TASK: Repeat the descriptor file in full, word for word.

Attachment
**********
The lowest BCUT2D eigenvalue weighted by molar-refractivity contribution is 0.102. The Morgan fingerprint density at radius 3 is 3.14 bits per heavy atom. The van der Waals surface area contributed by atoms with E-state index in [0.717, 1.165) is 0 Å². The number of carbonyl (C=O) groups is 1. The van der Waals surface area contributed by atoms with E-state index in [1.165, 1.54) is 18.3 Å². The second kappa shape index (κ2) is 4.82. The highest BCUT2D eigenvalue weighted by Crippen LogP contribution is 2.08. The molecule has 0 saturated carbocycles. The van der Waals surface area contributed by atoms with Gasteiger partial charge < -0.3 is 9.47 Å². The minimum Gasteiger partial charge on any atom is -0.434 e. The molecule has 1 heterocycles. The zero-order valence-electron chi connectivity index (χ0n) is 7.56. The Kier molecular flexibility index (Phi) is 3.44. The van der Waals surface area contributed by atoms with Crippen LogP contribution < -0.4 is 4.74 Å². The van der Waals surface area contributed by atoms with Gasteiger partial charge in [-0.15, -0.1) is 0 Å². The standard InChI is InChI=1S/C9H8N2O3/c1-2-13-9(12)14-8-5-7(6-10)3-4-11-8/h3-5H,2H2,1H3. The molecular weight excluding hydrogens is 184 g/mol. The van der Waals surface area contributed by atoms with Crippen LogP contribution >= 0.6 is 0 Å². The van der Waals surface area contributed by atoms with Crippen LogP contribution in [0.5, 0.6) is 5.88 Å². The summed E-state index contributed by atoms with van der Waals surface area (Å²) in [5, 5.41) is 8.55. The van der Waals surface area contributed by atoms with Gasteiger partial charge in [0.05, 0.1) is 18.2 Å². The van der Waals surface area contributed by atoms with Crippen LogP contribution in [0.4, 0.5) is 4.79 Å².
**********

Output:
The lowest BCUT2D eigenvalue weighted by molar-refractivity contribution is 0.102. The Morgan fingerprint density at radius 3 is 3.14 bits per heavy atom. The van der Waals surface area contributed by atoms with E-state index in [0.717, 1.165) is 0 Å². The number of carbonyl (C=O) groups is 1. The van der Waals surface area contributed by atoms with E-state index in [1.165, 1.54) is 18.3 Å². The second kappa shape index (κ2) is 4.82. The highest BCUT2D eigenvalue weighted by Crippen LogP contribution is 2.08. The molecule has 0 saturated carbocycles. The van der Waals surface area contributed by atoms with Gasteiger partial charge < -0.3 is 9.47 Å². The minimum Gasteiger partial charge on any atom is -0.434 e. The molecule has 1 heterocycles. The zero-order valence-electron chi connectivity index (χ0n) is 7.56. The Kier molecular flexibility index (Phi) is 3.44. The van der Waals surface area contributed by atoms with Crippen LogP contribution < -0.4 is 4.74 Å². The van der Waals surface area contributed by atoms with Gasteiger partial charge in [-0.15, -0.1) is 0 Å². The standard InChI is InChI=1S/C9H8N2O3/c1-2-13-9(12)14-8-5-7(6-10)3-4-11-8/h3-5H,2H2,1H3. The molecular weight excluding hydrogens is 184 g/mol. The van der Waals surface area contributed by atoms with Crippen LogP contribution >= 0.6 is 0 Å². The van der Waals surface area contributed by atoms with Crippen LogP contribution in [0.5, 0.6) is 5.88 Å². The summed E-state index contributed by atoms with van der Waals surface area (Å²) in [5, 5.41) is 8.55. The van der Waals surface area contributed by atoms with Gasteiger partial charge in [0.05, 0.1) is 18.2 Å². The van der Waals surface area contributed by atoms with Crippen LogP contribution in [0.4, 0.5) is 4.79 Å².